Legal fees dispute 'priority for next justice minister'
Sorting out a dispute over legal fees should be a priority for NI's next justice minister, the head of the Law Society has said.
Under the rules, introduced by Mr Ford in April, enhanced rates paid out in 'very high cost cases' are to end.
David Ford cut rates paid for legal aid work in an effort to save £18m.
Law Society President Brian Speers said solicitors had withdrawn their services because they said the new arrangements make "proper preparations impossible".
Fees to solicitors have been reduced by 25% under the changes in legal aid for Crown Court proceedings, while barristers rates will also drop by 20%.
But lawyers claim it will represent an average total pay cut of more than 50% and threaten their clients' right to a fair trial.
Defendants being sent for Crown Court trial now face the prospect of having no legal representation.
The Northern Ireland Court Service confirmed that 36 solicitors' firms in Northern Ireland have stopped work on 60 cases in the past three weeks.
Mr Speers insisted David Ford had been warned of the potential consequences before the controversial cuts in payments were introduced.
The Law Society president said that as the new rules were published during the election 'purdah', he questioned whether the justice committee was given adequate opportunity to consider and comment on them.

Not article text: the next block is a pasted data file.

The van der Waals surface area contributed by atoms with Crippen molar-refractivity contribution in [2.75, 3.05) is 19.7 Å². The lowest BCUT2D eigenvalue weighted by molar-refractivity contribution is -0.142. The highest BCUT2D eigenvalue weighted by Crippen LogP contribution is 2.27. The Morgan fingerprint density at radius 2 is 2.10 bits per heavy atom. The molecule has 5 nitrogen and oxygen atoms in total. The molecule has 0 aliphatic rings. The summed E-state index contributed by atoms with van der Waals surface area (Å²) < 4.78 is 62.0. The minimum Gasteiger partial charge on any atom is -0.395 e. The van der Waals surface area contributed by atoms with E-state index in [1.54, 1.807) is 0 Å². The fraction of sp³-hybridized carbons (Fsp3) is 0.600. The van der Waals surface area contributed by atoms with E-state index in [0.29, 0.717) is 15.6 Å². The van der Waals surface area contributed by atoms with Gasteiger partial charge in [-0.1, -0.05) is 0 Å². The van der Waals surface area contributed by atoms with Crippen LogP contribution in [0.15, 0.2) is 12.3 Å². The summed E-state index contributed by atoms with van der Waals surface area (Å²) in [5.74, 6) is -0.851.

He also expressed doubt about whether the savings the minister had spoken of would be achieved.
"Our view is that he simply displaced a saving into another part of the justice system because we are now hearing of defendants receiving prosecution papers," he said.
"There could be delays in trials which have their own knock-on effect in costs, and there could be issues affecting the Prison Service in terms of the prison population."
Mr Speers said a resolution should be "top of the agenda for whoever takes the justice portfolio, whether it is Mr Ford again or someone else".
"When the election dust settles the Law Society takes the view that this matter should receive early and urgent priority," he said.
"The minister needs to simply reflect on advice that senior, responsible criminal lawyers were able to provide, that the Law Society was able to provide, and which unfortunately the minister did not accept.
"Regrettably a situation of which the minister was warned is now occurring. This is why the Law Society feels it should be the day one priority for the minister when the assembly is reconvened."